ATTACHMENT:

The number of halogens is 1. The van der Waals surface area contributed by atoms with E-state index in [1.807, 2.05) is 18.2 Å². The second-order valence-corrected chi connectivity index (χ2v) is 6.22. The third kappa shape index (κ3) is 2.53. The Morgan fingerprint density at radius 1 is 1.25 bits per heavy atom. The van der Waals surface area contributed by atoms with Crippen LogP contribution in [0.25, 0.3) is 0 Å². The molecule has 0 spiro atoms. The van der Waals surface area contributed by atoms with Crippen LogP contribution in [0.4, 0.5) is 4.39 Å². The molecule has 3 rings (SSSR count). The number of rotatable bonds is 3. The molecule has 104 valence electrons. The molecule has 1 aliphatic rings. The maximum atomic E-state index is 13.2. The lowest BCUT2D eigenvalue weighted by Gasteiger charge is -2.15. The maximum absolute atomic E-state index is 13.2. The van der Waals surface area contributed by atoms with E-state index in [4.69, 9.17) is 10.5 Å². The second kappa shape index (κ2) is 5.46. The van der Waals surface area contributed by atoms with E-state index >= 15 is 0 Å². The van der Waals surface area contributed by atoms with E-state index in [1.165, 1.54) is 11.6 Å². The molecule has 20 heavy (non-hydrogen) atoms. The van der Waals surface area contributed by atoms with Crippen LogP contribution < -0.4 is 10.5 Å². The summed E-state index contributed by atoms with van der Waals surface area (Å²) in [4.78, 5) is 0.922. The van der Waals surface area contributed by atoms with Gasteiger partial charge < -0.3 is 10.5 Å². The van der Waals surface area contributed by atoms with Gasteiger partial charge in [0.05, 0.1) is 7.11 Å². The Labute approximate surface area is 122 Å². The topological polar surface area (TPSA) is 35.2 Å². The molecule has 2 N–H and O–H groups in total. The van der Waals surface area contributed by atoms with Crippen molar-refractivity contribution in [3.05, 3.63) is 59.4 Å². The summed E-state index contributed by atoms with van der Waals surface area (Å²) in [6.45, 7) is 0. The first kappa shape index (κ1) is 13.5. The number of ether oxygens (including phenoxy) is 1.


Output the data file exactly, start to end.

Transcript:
The number of halogens is 1. The van der Waals surface area contributed by atoms with E-state index in [1.807, 2.05) is 18.2 Å². The second-order valence-corrected chi connectivity index (χ2v) is 6.22. The third kappa shape index (κ3) is 2.53. The Morgan fingerprint density at radius 1 is 1.25 bits per heavy atom. The van der Waals surface area contributed by atoms with Crippen LogP contribution in [0.25, 0.3) is 0 Å². The molecule has 0 spiro atoms. The van der Waals surface area contributed by atoms with Crippen LogP contribution in [0.4, 0.5) is 4.39 Å². The molecule has 3 rings (SSSR count). The number of rotatable bonds is 3. The molecule has 104 valence electrons. The molecule has 1 aliphatic rings. The maximum atomic E-state index is 13.2. The lowest BCUT2D eigenvalue weighted by Gasteiger charge is -2.15. The maximum absolute atomic E-state index is 13.2. The van der Waals surface area contributed by atoms with E-state index in [4.69, 9.17) is 10.5 Å². The second kappa shape index (κ2) is 5.46. The van der Waals surface area contributed by atoms with E-state index >= 15 is 0 Å². The van der Waals surface area contributed by atoms with E-state index in [1.165, 1.54) is 11.6 Å². The molecule has 20 heavy (non-hydrogen) atoms. The van der Waals surface area contributed by atoms with Crippen LogP contribution < -0.4 is 10.5 Å². The summed E-state index contributed by atoms with van der Waals surface area (Å²) in [4.78, 5) is 0.922. The van der Waals surface area contributed by atoms with Gasteiger partial charge < -0.3 is 10.5 Å². The van der Waals surface area contributed by atoms with Gasteiger partial charge in [0.05, 0.1) is 7.11 Å². The Labute approximate surface area is 122 Å². The topological polar surface area (TPSA) is 35.2 Å². The molecule has 2 N–H and O–H groups in total. The van der Waals surface area contributed by atoms with Crippen molar-refractivity contribution in [3.05, 3.63) is 59.4 Å². The summed E-state index contributed by atoms with van der Waals surface area (Å²) in [6.45, 7) is 0. The first kappa shape index (κ1) is 13.5. The number of ether oxygens (including phenoxy) is 1.